Nadia Celis, Book Presentation: "The Rebellion of the Girls. The Caribbean and 'Corporeal Conscience'"
April 28, 20154:30 PM – 6:00 PM
Massachusetts Hall, Faculty Room
Join Nadia Celis, associate professor of Spanish, for the celebration of her book La Rebelion de las ninas: El Caribe y la 'conciencia
corporal' (The Rebellion of Girls: The Caribbean and 'Corporeal
Consciousness') Madrid, Frankfurt: Iberoamericana Vervuert, 2015).
Students and colleagues will lead an open conversation about the book, and light refreshments will be served.
Panel Discussion: "What is Boko Haram? Why Should We Care?"
April 30, 20157:00 PM – 8:30 PM
Hubbard Hall, Room 208 Thomas F. Shannon Room
- Ericka Albaugh, Assistant Professor of Government (Bowdoin). She teaches courses on Africa, language politics, development and state-building. She has researched in Cameroon, Senegal, and Ghana, and her more recent explorations focus on violence and language spread in West Africa more broadly.
- Daren Kew, Associate Professor and Chair of the Department of Conflict Resolution, Human Security, and Global Governance in the McCormack Graduate School, and Executive Director of the Center for Peace, Democracy, and Development at the University of Massachusetts, Boston. He has researched and consulted on the prevention of conflicts in Nigeria and elsewhere, highlighting in particular the role of religious civil society groups in promoting peace and democratization.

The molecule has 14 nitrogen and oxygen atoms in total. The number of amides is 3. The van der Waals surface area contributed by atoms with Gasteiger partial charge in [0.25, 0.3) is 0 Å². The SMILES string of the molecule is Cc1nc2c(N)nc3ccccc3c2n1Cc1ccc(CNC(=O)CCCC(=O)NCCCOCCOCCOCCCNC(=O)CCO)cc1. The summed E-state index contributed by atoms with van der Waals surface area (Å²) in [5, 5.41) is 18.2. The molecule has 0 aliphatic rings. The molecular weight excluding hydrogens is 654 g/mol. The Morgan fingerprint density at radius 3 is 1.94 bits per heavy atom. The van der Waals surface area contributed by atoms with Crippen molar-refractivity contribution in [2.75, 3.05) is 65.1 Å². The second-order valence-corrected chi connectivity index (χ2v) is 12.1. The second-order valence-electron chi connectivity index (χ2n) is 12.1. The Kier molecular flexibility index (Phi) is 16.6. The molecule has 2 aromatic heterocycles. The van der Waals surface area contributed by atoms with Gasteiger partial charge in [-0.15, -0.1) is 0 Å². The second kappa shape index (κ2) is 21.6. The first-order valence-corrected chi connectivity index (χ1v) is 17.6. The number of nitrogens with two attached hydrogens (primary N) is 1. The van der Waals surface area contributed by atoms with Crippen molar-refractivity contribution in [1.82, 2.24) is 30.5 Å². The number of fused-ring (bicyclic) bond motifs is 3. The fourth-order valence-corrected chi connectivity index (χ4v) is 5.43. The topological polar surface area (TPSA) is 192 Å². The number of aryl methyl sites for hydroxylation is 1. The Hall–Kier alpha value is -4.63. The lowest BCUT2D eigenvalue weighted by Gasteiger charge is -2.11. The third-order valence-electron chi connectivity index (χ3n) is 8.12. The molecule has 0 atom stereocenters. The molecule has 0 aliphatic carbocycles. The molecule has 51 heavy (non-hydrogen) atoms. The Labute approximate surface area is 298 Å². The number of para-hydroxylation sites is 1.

- Scott MacEachern, Professor of Anthropology (Bowdoin). He has directed archaeological research projects in different countries in Africa and North America, but much of his research since the mid-1980s has taken place around the Mandara Mountains of northern Cameroon and Nigeria. His main research interests are in state formation processes in Africa, the archaeological studty of ethnicity and social boundaries, and African and global historical genetics.
Bishop Yvette Flunder: "Reconciling Spirituality and Sexuality - Growing the Radically Inclusive Church"
May 1, 201512:00 PM – 2:00 PM
Visual Arts Center, Kresge Auditorium
Bishop Yvette Flunder discusses the idea that trying to establish a relationship with a God that barely tolerates you but cannot truly accept and certainly will never celebrate you can do incredible damage to ones self esteem. She examines the tortured historical and theological view that suggests that some people are just flawed or born to be the underclass and should never expect to be on God's 'A list', and how that has been the convenient method used to hold women, immigrants, the poor and LGBT people in chains of self-depreciation.
Sponsored by Africana Studies, Gay & Lesbian Studies, the Office of Religious and Spiritual Life, the Resource Center for Sexual and Gender Diversity, and the department of Religion.